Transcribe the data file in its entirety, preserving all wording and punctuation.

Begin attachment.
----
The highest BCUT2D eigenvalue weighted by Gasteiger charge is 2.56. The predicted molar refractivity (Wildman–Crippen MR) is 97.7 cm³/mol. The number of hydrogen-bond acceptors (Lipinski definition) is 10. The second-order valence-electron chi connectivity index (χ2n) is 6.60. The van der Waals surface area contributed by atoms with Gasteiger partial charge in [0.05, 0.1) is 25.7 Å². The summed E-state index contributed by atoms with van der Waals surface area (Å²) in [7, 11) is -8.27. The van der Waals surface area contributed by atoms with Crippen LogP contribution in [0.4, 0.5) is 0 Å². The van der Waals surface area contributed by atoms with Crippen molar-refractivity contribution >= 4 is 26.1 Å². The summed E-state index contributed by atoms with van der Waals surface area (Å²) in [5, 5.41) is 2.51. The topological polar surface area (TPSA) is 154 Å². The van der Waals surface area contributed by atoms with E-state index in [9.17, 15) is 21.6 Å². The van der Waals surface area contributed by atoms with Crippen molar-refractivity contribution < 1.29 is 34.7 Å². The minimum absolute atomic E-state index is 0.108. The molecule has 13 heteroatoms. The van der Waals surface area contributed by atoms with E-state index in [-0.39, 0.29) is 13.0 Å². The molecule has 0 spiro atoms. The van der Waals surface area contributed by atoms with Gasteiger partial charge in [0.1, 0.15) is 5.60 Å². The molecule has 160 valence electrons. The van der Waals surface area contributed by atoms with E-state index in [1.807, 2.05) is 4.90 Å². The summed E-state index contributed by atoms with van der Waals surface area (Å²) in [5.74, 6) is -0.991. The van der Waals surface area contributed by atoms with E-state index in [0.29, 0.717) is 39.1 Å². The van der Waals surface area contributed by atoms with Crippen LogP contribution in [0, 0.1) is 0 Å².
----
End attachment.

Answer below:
The highest BCUT2D eigenvalue weighted by Gasteiger charge is 2.56. The predicted molar refractivity (Wildman–Crippen MR) is 97.7 cm³/mol. The number of hydrogen-bond acceptors (Lipinski definition) is 10. The second-order valence-electron chi connectivity index (χ2n) is 6.60. The van der Waals surface area contributed by atoms with Gasteiger partial charge in [0.05, 0.1) is 25.7 Å². The summed E-state index contributed by atoms with van der Waals surface area (Å²) in [7, 11) is -8.27. The van der Waals surface area contributed by atoms with Crippen LogP contribution in [0.4, 0.5) is 0 Å². The van der Waals surface area contributed by atoms with Crippen molar-refractivity contribution >= 4 is 26.1 Å². The summed E-state index contributed by atoms with van der Waals surface area (Å²) in [5, 5.41) is 2.51. The topological polar surface area (TPSA) is 154 Å². The van der Waals surface area contributed by atoms with E-state index in [9.17, 15) is 21.6 Å². The van der Waals surface area contributed by atoms with Crippen molar-refractivity contribution < 1.29 is 34.7 Å². The minimum absolute atomic E-state index is 0.108. The molecule has 13 heteroatoms. The van der Waals surface area contributed by atoms with E-state index in [-0.39, 0.29) is 13.0 Å². The molecule has 0 spiro atoms. The van der Waals surface area contributed by atoms with Gasteiger partial charge in [0.1, 0.15) is 5.60 Å². The molecule has 160 valence electrons. The van der Waals surface area contributed by atoms with E-state index in [1.807, 2.05) is 4.90 Å². The summed E-state index contributed by atoms with van der Waals surface area (Å²) in [5.74, 6) is -0.991. The van der Waals surface area contributed by atoms with E-state index in [0.29, 0.717) is 39.1 Å². The van der Waals surface area contributed by atoms with Crippen LogP contribution in [0, 0.1) is 0 Å².